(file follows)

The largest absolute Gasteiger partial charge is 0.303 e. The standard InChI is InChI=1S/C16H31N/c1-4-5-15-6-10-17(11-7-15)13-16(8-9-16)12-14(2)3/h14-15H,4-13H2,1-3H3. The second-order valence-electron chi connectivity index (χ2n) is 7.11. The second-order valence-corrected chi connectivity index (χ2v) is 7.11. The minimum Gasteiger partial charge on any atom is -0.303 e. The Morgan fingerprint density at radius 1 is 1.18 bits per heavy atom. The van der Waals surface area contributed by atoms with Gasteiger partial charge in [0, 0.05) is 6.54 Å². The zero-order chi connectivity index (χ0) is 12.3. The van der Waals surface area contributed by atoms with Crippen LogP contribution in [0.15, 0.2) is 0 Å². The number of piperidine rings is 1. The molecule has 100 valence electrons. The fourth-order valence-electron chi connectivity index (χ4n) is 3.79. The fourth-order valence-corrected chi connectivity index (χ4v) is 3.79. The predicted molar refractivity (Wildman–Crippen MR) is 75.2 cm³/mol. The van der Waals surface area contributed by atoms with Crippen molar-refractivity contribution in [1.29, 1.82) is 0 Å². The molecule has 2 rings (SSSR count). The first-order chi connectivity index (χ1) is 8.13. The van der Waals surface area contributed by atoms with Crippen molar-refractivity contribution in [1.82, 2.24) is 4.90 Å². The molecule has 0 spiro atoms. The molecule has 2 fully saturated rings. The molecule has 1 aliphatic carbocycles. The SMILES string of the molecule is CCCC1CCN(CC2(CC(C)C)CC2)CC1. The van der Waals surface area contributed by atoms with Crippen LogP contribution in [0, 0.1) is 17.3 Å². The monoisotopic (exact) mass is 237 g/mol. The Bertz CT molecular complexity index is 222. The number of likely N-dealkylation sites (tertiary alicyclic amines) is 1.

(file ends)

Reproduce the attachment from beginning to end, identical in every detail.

The largest absolute Gasteiger partial charge is 0.303 e. The standard InChI is InChI=1S/C16H31N/c1-4-5-15-6-10-17(11-7-15)13-16(8-9-16)12-14(2)3/h14-15H,4-13H2,1-3H3. The second-order valence-electron chi connectivity index (χ2n) is 7.11. The second-order valence-corrected chi connectivity index (χ2v) is 7.11. The minimum Gasteiger partial charge on any atom is -0.303 e. The Morgan fingerprint density at radius 1 is 1.18 bits per heavy atom. The van der Waals surface area contributed by atoms with Gasteiger partial charge in [0, 0.05) is 6.54 Å². The zero-order chi connectivity index (χ0) is 12.3. The van der Waals surface area contributed by atoms with Crippen LogP contribution in [0.15, 0.2) is 0 Å². The number of piperidine rings is 1. The molecule has 100 valence electrons. The fourth-order valence-electron chi connectivity index (χ4n) is 3.79. The fourth-order valence-corrected chi connectivity index (χ4v) is 3.79. The predicted molar refractivity (Wildman–Crippen MR) is 75.2 cm³/mol. The van der Waals surface area contributed by atoms with Crippen molar-refractivity contribution in [1.29, 1.82) is 0 Å². The molecule has 2 rings (SSSR count). The first-order chi connectivity index (χ1) is 8.13. The van der Waals surface area contributed by atoms with Crippen molar-refractivity contribution in [1.82, 2.24) is 4.90 Å². The molecule has 0 spiro atoms. The molecule has 2 fully saturated rings. The molecule has 1 aliphatic carbocycles. The SMILES string of the molecule is CCCC1CCN(CC2(CC(C)C)CC2)CC1. The van der Waals surface area contributed by atoms with Crippen LogP contribution in [0, 0.1) is 17.3 Å². The monoisotopic (exact) mass is 237 g/mol. The Bertz CT molecular complexity index is 222. The number of likely N-dealkylation sites (tertiary alicyclic amines) is 1.